Episode #7 of the course “Rare and Unusual Weather Phenomena”
A waterspout is a column of water that collects a large, low-hanging mass of clouds to the still water over which it is forming. Usually they are observed in coastal areas, although waterspouts can occur over large lakes. They also usually occur in subtropical or tropical zones, but they have been reported in cooler waters throughout the world, too.
There are two types of water spouts—one is relatively slow and harmless (“fair weather waterspout”), and one resembles a giant tornado and can do great damage (“tornadic waterspout.”) Waterspouts can happen at any time of year, and more than one can occur at one time in an area. In some areas of the world such as the Florida Keys, as many as 400 waterspouts per year are recorded. Nine simultaneous waterspouts were once reported over Lake Michigan.
Because waterspouts depend on the tension of wind that brings the water in the air together with the water on the ground, they do not generally move over great distances. Fair weather waterspouts are far more common because they are not associated with thunderstorms. They form from the water surface to the air, have internally mild winds of about 65 miles per hour, and tend to dissipate after 20 minutes or so.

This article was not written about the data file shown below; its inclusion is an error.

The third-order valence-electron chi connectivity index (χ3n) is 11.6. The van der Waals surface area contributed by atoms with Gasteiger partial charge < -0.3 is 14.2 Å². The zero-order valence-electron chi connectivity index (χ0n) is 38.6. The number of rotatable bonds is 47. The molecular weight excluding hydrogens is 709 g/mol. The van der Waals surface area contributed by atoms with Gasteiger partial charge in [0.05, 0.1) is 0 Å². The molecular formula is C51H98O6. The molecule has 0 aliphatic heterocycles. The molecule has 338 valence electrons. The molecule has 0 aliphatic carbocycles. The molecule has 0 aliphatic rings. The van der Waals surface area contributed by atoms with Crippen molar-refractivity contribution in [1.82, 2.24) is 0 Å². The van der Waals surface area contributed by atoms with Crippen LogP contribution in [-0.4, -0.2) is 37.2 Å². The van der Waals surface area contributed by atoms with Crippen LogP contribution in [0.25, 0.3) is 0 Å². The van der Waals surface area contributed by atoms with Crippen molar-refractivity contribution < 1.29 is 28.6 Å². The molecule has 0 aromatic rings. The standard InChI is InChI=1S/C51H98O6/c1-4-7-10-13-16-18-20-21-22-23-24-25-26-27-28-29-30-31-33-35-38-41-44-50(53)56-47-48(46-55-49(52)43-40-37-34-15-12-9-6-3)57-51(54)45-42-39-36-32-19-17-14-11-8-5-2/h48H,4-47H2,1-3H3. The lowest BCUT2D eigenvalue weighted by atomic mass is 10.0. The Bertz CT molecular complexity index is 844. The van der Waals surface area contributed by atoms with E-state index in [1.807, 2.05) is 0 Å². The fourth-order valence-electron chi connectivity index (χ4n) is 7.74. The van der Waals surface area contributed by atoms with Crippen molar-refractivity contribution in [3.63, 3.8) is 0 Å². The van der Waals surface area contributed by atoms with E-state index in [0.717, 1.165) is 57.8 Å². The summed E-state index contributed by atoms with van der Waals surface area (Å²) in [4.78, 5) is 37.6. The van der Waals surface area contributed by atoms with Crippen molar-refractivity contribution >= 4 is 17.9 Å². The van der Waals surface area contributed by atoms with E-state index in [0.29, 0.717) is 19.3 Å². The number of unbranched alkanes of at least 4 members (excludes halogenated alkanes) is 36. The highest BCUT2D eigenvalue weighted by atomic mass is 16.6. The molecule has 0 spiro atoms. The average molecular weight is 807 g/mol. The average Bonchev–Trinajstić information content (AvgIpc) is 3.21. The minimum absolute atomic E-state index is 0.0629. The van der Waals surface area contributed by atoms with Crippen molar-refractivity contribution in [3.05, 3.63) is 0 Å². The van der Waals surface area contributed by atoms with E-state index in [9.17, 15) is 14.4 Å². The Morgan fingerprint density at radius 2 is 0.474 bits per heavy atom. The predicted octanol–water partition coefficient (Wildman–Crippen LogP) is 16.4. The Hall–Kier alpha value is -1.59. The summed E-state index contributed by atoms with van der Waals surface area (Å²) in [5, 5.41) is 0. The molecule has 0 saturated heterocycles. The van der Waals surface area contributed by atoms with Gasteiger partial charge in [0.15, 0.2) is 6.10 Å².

Tornadic waterspouts, however, occur during thunderstorms and form from the movement in the clouds. They are essentially tornadoes over water, and if they come on land, a tornado warning is generally issued. In very rare cases, a tornadic “snowspout” can form over snow on the ground when snow storm weather meets conditions that would normally produce fog. A snowspout is so rare, however, that only six pictures of one are currently available.
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